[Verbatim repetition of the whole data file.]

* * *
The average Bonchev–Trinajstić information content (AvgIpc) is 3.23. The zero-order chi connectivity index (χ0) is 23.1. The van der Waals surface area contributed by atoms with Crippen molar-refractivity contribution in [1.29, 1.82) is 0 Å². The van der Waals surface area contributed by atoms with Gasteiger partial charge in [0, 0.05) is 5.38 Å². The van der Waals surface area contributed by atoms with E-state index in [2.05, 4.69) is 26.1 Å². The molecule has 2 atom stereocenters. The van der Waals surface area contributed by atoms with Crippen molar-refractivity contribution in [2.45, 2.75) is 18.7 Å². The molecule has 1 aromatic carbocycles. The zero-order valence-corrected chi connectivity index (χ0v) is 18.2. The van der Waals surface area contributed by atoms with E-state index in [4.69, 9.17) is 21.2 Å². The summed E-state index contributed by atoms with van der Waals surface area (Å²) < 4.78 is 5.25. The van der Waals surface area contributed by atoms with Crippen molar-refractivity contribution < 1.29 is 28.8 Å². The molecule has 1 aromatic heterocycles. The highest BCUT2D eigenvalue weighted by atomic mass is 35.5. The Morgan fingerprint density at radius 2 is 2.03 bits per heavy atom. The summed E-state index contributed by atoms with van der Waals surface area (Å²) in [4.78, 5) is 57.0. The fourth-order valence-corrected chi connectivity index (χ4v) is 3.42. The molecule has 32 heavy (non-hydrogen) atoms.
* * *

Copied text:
The average Bonchev–Trinajstić information content (AvgIpc) is 3.23. The zero-order chi connectivity index (χ0) is 23.1. The van der Waals surface area contributed by atoms with Crippen molar-refractivity contribution in [1.29, 1.82) is 0 Å². The van der Waals surface area contributed by atoms with Gasteiger partial charge in [0, 0.05) is 5.38 Å². The van der Waals surface area contributed by atoms with E-state index in [2.05, 4.69) is 26.1 Å². The molecule has 2 atom stereocenters. The van der Waals surface area contributed by atoms with Crippen molar-refractivity contribution in [2.45, 2.75) is 18.7 Å². The molecule has 1 aromatic carbocycles. The zero-order valence-corrected chi connectivity index (χ0v) is 18.2. The van der Waals surface area contributed by atoms with E-state index in [4.69, 9.17) is 21.2 Å². The summed E-state index contributed by atoms with van der Waals surface area (Å²) < 4.78 is 5.25. The van der Waals surface area contributed by atoms with Crippen molar-refractivity contribution < 1.29 is 28.8 Å². The molecule has 1 aromatic heterocycles. The highest BCUT2D eigenvalue weighted by atomic mass is 35.5. The Morgan fingerprint density at radius 2 is 2.03 bits per heavy atom. The summed E-state index contributed by atoms with van der Waals surface area (Å²) in [4.78, 5) is 57.0. The fourth-order valence-corrected chi connectivity index (χ4v) is 3.42. The molecule has 32 heavy (non-hydrogen) atoms.